Extended periods of cold weather help to reveal how many homeless people there are in urban areas– and reveal who are the homeless. Frank Kunz is executive director for The Cooperative Ministry in Columbia. His agency oversees the emergency winter shelter for the Midlands. He says he is seeing a changing demographic on homelessness.
“The first night the shelter was opened I met a lady that was very well dressed, very articulate, very well groomed. She came up to me, thanked me for a warm bed to sleep and she said, ‘this is my first time being homeless, I’ve been homeless for two weeks.’ She had a job,” Kunz said.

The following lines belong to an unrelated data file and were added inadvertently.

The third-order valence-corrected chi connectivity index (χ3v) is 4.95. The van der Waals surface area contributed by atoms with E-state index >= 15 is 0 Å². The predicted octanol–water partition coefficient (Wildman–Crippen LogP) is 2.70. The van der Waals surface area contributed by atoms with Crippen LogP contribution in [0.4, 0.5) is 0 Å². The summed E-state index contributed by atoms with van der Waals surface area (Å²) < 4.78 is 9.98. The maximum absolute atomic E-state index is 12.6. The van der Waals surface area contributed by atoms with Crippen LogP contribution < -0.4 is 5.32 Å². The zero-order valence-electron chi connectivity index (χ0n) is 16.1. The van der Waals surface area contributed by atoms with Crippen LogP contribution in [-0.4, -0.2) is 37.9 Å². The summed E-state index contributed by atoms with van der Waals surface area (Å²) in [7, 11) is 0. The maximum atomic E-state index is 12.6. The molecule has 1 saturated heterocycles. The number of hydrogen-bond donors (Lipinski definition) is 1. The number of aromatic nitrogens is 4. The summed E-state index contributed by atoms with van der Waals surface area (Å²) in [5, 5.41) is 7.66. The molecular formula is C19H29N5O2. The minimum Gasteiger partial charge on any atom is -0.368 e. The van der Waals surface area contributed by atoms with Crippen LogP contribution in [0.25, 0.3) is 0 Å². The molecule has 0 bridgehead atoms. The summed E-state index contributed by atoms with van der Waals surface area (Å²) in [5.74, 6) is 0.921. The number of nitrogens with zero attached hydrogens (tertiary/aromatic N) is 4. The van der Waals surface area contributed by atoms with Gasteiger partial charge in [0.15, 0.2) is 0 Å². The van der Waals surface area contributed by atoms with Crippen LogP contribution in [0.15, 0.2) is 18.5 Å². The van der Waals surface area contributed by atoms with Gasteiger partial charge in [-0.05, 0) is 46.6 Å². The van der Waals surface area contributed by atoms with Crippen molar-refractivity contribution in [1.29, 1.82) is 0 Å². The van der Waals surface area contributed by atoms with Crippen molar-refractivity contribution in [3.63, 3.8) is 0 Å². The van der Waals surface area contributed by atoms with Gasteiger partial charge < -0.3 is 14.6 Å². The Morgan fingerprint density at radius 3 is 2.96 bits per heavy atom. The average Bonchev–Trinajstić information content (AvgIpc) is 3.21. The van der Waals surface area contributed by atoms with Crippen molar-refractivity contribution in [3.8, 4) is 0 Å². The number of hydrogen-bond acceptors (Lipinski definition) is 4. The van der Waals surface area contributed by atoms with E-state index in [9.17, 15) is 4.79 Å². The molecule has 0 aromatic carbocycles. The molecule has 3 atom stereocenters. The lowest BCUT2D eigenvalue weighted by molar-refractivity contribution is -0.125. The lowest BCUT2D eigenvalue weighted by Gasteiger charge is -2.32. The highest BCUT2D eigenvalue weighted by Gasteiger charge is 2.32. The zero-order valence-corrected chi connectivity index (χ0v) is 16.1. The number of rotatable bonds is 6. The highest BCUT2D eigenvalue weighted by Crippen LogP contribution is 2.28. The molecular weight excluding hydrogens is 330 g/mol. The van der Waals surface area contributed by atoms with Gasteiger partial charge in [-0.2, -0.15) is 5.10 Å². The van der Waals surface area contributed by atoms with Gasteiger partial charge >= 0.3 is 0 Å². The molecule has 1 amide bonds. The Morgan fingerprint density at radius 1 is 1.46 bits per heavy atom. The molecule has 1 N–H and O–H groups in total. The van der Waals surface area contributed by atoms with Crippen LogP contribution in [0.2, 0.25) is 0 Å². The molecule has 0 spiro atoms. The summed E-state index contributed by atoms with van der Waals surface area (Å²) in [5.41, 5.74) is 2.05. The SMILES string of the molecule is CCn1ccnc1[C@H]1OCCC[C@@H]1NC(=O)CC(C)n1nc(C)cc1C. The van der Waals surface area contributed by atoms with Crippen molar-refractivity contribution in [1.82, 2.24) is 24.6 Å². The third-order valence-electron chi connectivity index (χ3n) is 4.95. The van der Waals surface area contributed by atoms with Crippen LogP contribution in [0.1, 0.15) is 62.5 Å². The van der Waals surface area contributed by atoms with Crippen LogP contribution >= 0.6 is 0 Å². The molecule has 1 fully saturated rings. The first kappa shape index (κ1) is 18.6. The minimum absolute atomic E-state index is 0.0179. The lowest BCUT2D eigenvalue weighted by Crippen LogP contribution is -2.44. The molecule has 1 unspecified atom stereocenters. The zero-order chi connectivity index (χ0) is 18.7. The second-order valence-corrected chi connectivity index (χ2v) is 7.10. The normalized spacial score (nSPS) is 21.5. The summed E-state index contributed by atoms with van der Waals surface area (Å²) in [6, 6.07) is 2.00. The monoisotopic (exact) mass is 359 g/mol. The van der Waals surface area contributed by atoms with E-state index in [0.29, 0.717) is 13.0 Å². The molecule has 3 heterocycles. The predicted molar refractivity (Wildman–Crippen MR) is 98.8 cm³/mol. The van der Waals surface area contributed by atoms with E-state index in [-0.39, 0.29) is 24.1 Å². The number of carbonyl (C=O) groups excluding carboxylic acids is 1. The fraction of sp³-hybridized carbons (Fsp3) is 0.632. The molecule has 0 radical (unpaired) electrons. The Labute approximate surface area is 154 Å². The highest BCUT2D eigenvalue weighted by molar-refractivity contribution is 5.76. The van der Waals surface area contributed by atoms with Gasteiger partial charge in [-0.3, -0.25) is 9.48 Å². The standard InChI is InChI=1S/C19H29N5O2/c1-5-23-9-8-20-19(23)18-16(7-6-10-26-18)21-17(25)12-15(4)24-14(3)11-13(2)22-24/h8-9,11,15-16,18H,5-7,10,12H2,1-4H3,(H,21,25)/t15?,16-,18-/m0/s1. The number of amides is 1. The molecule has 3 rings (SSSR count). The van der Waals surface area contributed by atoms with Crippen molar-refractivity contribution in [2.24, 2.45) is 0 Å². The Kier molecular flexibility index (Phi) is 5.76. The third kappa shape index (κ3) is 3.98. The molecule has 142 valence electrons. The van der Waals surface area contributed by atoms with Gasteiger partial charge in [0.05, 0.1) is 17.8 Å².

Kunz says the weather and the economy are a tough combination for the working poor. “Because of the economy she went from being working-poor to being homeless, so I think what were seeing in our society as a whole is that many of the lower-middle class are becoming the working-poor, and many of the working-poor are becoming homeless,” he said.
Local shelters were at full capacity during these arctic temperatures in the South. These shelters serve those who cannot afford to stay in a hotel when the weather is too cold.